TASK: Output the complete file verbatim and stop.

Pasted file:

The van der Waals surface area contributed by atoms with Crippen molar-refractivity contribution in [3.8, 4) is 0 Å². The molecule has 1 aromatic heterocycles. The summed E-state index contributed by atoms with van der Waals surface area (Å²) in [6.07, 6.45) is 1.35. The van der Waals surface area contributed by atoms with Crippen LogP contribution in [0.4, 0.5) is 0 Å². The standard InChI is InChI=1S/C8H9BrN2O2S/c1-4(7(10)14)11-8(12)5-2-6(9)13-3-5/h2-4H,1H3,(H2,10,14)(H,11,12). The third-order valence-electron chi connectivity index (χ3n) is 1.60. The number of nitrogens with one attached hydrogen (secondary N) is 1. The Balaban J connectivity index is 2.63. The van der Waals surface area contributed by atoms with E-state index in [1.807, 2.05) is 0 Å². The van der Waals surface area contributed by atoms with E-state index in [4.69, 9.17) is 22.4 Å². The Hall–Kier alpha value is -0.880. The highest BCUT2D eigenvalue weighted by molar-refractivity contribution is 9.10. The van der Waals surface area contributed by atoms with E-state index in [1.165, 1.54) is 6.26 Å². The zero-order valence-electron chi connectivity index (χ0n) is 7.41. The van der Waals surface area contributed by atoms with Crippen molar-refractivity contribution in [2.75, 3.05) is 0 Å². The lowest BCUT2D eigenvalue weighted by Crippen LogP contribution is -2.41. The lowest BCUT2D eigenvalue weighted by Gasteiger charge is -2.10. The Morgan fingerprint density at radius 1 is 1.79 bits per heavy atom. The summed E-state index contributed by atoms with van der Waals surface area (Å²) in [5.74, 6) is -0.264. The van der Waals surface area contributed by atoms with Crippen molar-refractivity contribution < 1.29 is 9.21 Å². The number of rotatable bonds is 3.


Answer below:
The van der Waals surface area contributed by atoms with Crippen molar-refractivity contribution in [3.8, 4) is 0 Å². The molecule has 1 aromatic heterocycles. The summed E-state index contributed by atoms with van der Waals surface area (Å²) in [6.07, 6.45) is 1.35. The van der Waals surface area contributed by atoms with Crippen LogP contribution in [0.4, 0.5) is 0 Å². The standard InChI is InChI=1S/C8H9BrN2O2S/c1-4(7(10)14)11-8(12)5-2-6(9)13-3-5/h2-4H,1H3,(H2,10,14)(H,11,12). The third-order valence-electron chi connectivity index (χ3n) is 1.60. The number of nitrogens with one attached hydrogen (secondary N) is 1. The Balaban J connectivity index is 2.63. The van der Waals surface area contributed by atoms with E-state index in [1.807, 2.05) is 0 Å². The van der Waals surface area contributed by atoms with E-state index in [4.69, 9.17) is 22.4 Å². The Hall–Kier alpha value is -0.880. The highest BCUT2D eigenvalue weighted by molar-refractivity contribution is 9.10. The van der Waals surface area contributed by atoms with E-state index in [1.165, 1.54) is 6.26 Å². The zero-order valence-electron chi connectivity index (χ0n) is 7.41. The van der Waals surface area contributed by atoms with Crippen molar-refractivity contribution in [2.75, 3.05) is 0 Å². The lowest BCUT2D eigenvalue weighted by Crippen LogP contribution is -2.41. The lowest BCUT2D eigenvalue weighted by Gasteiger charge is -2.10. The Morgan fingerprint density at radius 1 is 1.79 bits per heavy atom. The summed E-state index contributed by atoms with van der Waals surface area (Å²) in [5.74, 6) is -0.264. The van der Waals surface area contributed by atoms with Crippen molar-refractivity contribution < 1.29 is 9.21 Å². The number of rotatable bonds is 3.